About the time I figured I should climb and give the approach controller something to see on radar, I saw the biggest flash of blue light Id ever seen. It was like a welder striking an arc right in my face. This was followed by a sound like several hands smacking the outside of the plane from the front to the back.

The engine sound went from a nice healthy roar to sounding like a potato was stuffed in the exhaust pipe. Yes, I had hit those power lines. In the brief instance that followed the flash of light came all the anecdotes Id heard of people hitting power lines. I couldnt dredge up even one that ended with a live pilot.

Two seconds later, my mind was back inside my head and I was aware that we were still flying and the engine was still running. I hauled back on the yoke and climbed to about 1,500 feet agl. I looked around and tried to assess the damage.

Though the engine sounded strange it was still responding. The plane flew fine and we were headed back to the airport. I felt like the great big fool that I was. How could I be so stupid? How could I be so careless with another person in the aircraft?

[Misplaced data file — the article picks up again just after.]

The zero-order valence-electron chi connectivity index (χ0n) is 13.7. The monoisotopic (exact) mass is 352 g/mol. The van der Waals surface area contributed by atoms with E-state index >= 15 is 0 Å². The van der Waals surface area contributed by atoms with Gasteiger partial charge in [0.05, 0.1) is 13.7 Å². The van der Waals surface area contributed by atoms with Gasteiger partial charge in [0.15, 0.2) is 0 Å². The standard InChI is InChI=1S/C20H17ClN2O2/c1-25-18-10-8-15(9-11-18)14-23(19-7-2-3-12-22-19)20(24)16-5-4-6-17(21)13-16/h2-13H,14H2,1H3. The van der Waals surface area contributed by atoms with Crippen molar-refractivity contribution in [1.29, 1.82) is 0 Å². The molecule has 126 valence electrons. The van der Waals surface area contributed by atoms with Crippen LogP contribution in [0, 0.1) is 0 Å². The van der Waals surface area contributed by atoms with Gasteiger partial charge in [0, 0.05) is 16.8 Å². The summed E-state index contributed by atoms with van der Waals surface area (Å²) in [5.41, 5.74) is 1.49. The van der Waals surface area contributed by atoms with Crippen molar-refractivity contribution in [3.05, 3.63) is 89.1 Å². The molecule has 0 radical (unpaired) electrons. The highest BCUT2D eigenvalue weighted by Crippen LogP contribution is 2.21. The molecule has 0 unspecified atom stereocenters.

I always felt it was somehow OK to kill yourself doing something stupid, as long as you didnt take some innocent with you. I checked the main gear on my side of the plane and asked my passenger if the wheel was on the other.

She had a kind of quizzical look on her face. What was that? she asked. We just hit the &*&@#^ power lines! I shot back. Her expression revealed that she had no idea of how serious a situation this was.

I went back to troubleshooting the plane. Since we had two main wheels, and I figured the plane would have been jerked out of the sky if the wires had been able to rip the nosewheel off, we must be OK to land.